We loved learning about the hunting traditions in the Hunting room (yikes! The paintings of dogs are kind of gruesome), the massive custom button collection (who knew buttons were such a badge of honor?), throne room, pottery, furniture, and old ruins from restorations. The carriages are amazing too – and to think that all of this furniture, fabric, wall coverings, art and belongings were transported here (and everywhere the King went) for only a few weeks at a time!

When exiting the central staircase, be sure to look up. The ceiling is adorned with the F for Francis the 1st (Premier) and his symbol, the salamander.

The rooftop is also a phenomenal place that is not to be missed. This is the pièce de résistance! Walking along the rooftop you can see for miles, and in each direction there is a slightly different surrounding of columns, spires and towers. I was a bit disappointed that nearly the entirety of the main towers were covered in scaffolding but happy to see it is being restored. The central “lantern” is exquisite! In just the right light, the “skyline” of the rooftop spires can be seen in the shadows overlooking the courtyard and gardens. Besides Villandry, this is the only other castle with rooftop access that we saw.

The chapel is quite large, and the kitchen was very small. For such a large palace, this surprised me! I thought that perhaps they should switch kitchen plans with Chenonceau! (See below)

Outside, as you exit the front of the palace, the great gardens reach forward towards the moat. The impressive perspective of the château from the pathways really show its grandeur. The current whimsical art sculptures by Pablo Reinoso (“Overflows” from May 1-Sept 4) on display also provide a unique vantage point at the front of Chambord.

The day we visited it was freezing cold, so we opted not to tour the exterior chapel and hang out in the village. But it is possible to time your visit to enjoy the horses and bird of prey show. There are nice picnic grounds as well, and you could probably spend the entire day here, biking and hiking around the beautiful park. Something else of note is that a recent movie was set here and I really want to see it. They highlight it in one of the little movie viewing rooms. It looks great! Check out “Valiant Hearts” – it’s in French.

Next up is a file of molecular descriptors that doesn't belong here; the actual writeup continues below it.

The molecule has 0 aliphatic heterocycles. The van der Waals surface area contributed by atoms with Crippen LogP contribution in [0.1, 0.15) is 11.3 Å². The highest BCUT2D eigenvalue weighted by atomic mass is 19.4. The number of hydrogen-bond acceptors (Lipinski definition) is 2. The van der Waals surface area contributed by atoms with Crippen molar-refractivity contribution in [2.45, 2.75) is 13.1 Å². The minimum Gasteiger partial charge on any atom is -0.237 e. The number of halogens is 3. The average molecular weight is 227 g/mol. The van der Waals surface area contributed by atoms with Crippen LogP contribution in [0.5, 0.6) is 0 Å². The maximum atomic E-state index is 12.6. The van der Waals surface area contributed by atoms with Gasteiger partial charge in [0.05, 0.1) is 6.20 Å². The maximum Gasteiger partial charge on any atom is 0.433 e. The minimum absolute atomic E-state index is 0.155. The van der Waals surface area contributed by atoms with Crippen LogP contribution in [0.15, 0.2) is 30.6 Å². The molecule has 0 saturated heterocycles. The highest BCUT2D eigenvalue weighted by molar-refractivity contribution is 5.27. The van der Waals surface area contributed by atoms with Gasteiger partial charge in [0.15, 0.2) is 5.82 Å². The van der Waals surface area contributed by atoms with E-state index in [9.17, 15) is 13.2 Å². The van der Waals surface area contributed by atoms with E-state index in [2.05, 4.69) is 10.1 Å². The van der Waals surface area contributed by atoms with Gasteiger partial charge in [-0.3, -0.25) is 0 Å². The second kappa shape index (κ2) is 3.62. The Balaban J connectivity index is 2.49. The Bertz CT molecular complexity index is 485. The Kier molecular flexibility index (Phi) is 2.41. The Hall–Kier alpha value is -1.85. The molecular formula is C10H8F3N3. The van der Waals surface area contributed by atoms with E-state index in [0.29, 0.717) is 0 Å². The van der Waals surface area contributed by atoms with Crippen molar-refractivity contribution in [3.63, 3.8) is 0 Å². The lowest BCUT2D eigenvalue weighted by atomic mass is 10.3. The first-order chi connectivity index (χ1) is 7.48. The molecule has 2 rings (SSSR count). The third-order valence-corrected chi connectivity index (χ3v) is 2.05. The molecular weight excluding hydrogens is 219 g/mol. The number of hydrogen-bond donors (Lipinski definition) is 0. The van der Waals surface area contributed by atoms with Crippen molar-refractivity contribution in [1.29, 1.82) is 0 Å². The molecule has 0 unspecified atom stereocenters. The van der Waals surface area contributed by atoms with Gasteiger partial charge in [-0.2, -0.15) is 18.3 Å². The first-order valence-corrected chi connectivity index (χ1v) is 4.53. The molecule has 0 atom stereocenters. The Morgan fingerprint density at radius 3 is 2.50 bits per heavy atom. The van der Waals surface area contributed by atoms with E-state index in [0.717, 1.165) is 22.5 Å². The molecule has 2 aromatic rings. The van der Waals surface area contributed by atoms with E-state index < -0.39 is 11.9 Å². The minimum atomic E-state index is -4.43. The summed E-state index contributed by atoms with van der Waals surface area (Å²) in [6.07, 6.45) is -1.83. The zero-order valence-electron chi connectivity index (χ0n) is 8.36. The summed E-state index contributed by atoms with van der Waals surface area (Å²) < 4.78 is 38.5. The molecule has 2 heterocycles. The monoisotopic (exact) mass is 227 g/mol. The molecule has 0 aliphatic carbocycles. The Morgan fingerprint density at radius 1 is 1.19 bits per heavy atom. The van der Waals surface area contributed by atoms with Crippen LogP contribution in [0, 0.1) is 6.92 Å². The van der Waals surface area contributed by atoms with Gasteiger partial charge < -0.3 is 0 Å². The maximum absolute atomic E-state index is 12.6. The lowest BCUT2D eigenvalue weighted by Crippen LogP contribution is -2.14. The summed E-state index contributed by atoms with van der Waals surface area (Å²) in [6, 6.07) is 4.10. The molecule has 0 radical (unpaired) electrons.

For more information to plan your visit, click here.

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Blois

  • Opening Hours: 9am-6pm (hours vary by season, check site below)
  • Rates: Adults €13, Youth €6.50, Under 6 free
  • Parking: none at château. Meter parking nearby (free Sunday) here.
  • Audioguide €3/each (recommended), Histopad free
  • Children’s Activities: Histopad (free), Children’s Activity book/guide (free, SO nice, in English!)
  • Highlights: spiral staircase, home of Francois 1st, 4 châteaux in one, extra events like Sound and Light show (from 9 April – 25 Sept, a 45 minute show on the walls of the château from the courtyard) and House of Magic.
  • Accessible: Partial, includes free admission.
The largest Gothic Civilian room in France

Château Royale de Blois absolutely charmed us! I was so pleasantly surprised and impressed by the preservation and presentation of this glorious royal palace. Did you know Blois was the home to 7 kings and 10 queens of France? The Histopad tour reveals lots of interesting secrets and historical nuggets you might not learn elsewhere. This luxurious palace is actually four châteaux in one – representing different architectural styles and even different eras of royal French history! The château itself is a brilliant museum housing 35,000 works of art and royal antiques. It truly dazzled us!

Ground first broke in the 9th century, but the Gothic estate later built in the 13th century that still remains in the largest 13th century Gothic civilian room in France. In the late 15th and early 16th centuries, the Louis XII wing was added in “Flamboyant” style. Shorty after, the Francois I wing was added in traditional Renaissance style, including the famous staircase that is similar to those at Chambord. Finally, in the mid 17th century, Gaston d’Orléons added a Classicism wing but it was never finished; he was next in line to the throne after his brother King Louis XIII, but then little Louis the XIV was born and his aspirations and funds went right out the window. (We all know how Louis the XIV ended up…)

Above is a great view of the Histopad and how it shows a virtual trip through time. The furniture in these rooms were absolutely fabulous – with unbelievable wood carving details. And so colorful! The emblems of Louis XII (porcupine) and Francois 1st (salamander) are evident all through the palace. I loved the up close and personal art collection including busts of all the kings we were learning about, beautiful pottery, and countless paintings.

The largest, most impressive room was the Estates General Room, where a throne stood in the place where the king would sit while his noblemen filled the room, even from above. There used to be grand balconies that have since been removed, allowing for additional space for viewing events. See if you can distinguish the different architectural styles in the wings of the château – each is very unique!

The open staircases are extra special as well. Take a look out the windows every chance you get as each view provides a new perspective on the château through the courtyard.